Chemical Kitchen Storyline Bundle - Matter, Atoms, Molecules, & Thermal Energy

Grade Levels
5th - 8th
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This bundle contains one or more resources with Google apps (e.g. docs, slides, etc.).

Products in this Bundle (13)

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    Chemical Kitchen - Storyline Starter Educator Guide


    In Chemical Kitchen storyline framework, students investigate matter through the lens of baking cookies. The anchor experience is designed to spark questions related to the basics of matter (properties, atoms, and molecules, mixtures) and open the door to topics like changes in matter, chemical reactions, thermal energy, and energy transfer.

    This Curiosity Spark (Storyline Starter) is designed to tie to:

    *Chemical Kitchen unit material may not fully assess every standard listed below. Please read the complete description below to understand what you are purchasing or watch this video overview:

    5-PS1-3 Make observations and measurements to identify materials based on their properties. [Clarification Statement: Examples of materials to be identified could include baking soda and other powders, metals, minerals, and liquids. Examples of properties could include color, hardness, reflectivity, electrical conductivity, thermal conductivity, response to magnetic forces, and solubility; density is not intended as an identifiable property.] [Assessment Boundary: Assessment does not include density or distinguishing mass and weight.]

    MS-PS1-1 Develop models to describe the atomic composition of simple molecules and extended structures.  [Clarification Statement: Emphasis is on developing models of molecules that vary in complexity. Examples of simple molecules could include ammonia and methanol. Examples of extended structures could include sodium chloride or diamonds. Examples of molecular-level models could include drawings, 3D ball and stick structures, or computer representations showing different molecules with different types of atoms.] [Assessment Boundary: Assessment does not include valence electrons and bonding energy, discussing the ionic nature of subunits of complex structures, or a complete description of all individual atoms in a complex molecule or extended structure is not required.]

    MS-PS1-2 Analyze and interpret data on the properties of substances before and after the substances interact to determine if a chemical reaction has occurred.  [Clarification Statement: Examples of reactions could include burning sugar or steel wool, fat reacting with sodium hydroxide, and mixing zinc with hydrogen chloride.] [Assessment boundary: Assessment is limited to analysis of the following properties: density, melting point, boiling point, solubility, flammability, and odor.]

    MS-PS1-4 Develop a model that predicts and describes changes in particle motion, temperature, and state of a pure substance when thermal energy is added or removed.  [Clarification Statement: Emphasis is on qualitative molecular-level models of solids, liquids, and gases to show that adding or removing thermal energy increases or decreases kinetic energy of the particles until a change of state occurs. Examples of models could include drawing and diagrams. Examples of particles could include molecules or inert atoms. Examples of pure substances could include water, carbon dioxide, and helium.]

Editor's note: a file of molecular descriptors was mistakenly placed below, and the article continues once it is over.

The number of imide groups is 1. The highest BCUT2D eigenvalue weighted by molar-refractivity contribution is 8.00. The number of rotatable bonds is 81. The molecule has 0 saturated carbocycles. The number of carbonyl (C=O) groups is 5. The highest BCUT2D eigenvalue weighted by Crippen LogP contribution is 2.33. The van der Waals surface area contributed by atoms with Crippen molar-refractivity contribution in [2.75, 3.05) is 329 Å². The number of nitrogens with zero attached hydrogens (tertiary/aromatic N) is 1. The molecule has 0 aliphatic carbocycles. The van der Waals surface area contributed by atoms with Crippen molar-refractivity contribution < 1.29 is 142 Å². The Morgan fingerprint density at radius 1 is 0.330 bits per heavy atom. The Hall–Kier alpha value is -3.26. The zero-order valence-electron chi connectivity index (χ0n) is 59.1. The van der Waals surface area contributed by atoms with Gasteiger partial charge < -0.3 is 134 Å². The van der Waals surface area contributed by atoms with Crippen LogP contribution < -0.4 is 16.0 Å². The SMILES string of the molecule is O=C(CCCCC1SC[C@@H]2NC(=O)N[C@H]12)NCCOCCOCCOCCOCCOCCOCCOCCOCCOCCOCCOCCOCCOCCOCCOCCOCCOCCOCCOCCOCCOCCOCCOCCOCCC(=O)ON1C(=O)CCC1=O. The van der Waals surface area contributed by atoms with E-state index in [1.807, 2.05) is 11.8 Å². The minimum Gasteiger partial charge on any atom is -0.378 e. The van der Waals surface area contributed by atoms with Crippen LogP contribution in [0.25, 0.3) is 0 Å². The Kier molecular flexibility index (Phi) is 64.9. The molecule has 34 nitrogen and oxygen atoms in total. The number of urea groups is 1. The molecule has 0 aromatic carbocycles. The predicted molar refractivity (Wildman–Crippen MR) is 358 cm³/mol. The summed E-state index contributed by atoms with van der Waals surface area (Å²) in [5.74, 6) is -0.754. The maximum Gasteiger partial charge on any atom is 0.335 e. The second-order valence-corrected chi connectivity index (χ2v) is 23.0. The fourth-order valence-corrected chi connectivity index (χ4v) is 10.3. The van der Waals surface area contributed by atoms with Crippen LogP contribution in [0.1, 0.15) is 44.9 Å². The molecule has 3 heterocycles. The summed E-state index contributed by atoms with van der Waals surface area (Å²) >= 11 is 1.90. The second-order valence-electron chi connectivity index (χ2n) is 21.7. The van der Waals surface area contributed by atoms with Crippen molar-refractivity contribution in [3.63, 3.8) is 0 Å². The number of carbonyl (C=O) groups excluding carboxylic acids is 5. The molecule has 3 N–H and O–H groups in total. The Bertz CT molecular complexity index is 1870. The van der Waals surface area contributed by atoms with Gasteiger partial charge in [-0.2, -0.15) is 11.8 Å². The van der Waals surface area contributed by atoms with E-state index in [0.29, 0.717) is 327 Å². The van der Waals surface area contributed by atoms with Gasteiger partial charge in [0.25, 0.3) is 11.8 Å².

MS-PS1-5 Develop and use a model to describe how the total number of atoms does not change in a chemical reaction and thus mass is conserved. [Clarification Statement: Emphasis is on law of conservation of matter and on physical models or drawings, including digital forms, that represent atoms.] [Assessment Boundary: Assessment does not include the use of atomic masses, balancing symbolic equations, or intermolecular forces.]

    What iExploreScience Curiosity Sparks Are Not

    These resources are not designed to fit the mold of a traditional unit. You won’t find presentation slides, lecture notes, vocabulary cards, “warm-ups” or “exit tickets.” You won't find down-to-the-day pacing guides or a checklist of activities.

    The reality is, those things are not what learning is about -- and they don't represent how learning unfolds!

    What iExploreScience Curiosity Sparks Are

    These resources are your starting points. They provide the guide and general roadmap. They provide an opportunity to find something happening (in your Anchor Experience) and then to investigate what happened (through learning activities).

    Sparks will ask students to make observations and ask questions. They will give students (and you, as their guide!) the freedom and (supported) agency to investigate those questions… wherever you may need it to go. Spark lessons will provide exploration and discovery-based learning opportunities to uncover the targeted content, allowing your students to answer their own questions through unit activities. You and your students are fully supported as you the educator design a learning journey customized to your learners' needs.

    Be prepared to launch a learning journey and follow up with high quality 3D instruction. Blend your own resources, your favorite activities, and your classroom norms with the activities provided in this bundle.

    This isn't a "one size fits all" unit curriculum. This is your entry point into a more student-driven science class.

    Total Pages
    Answer Key
    Included with rubric
    Teaching Duration
    1 month
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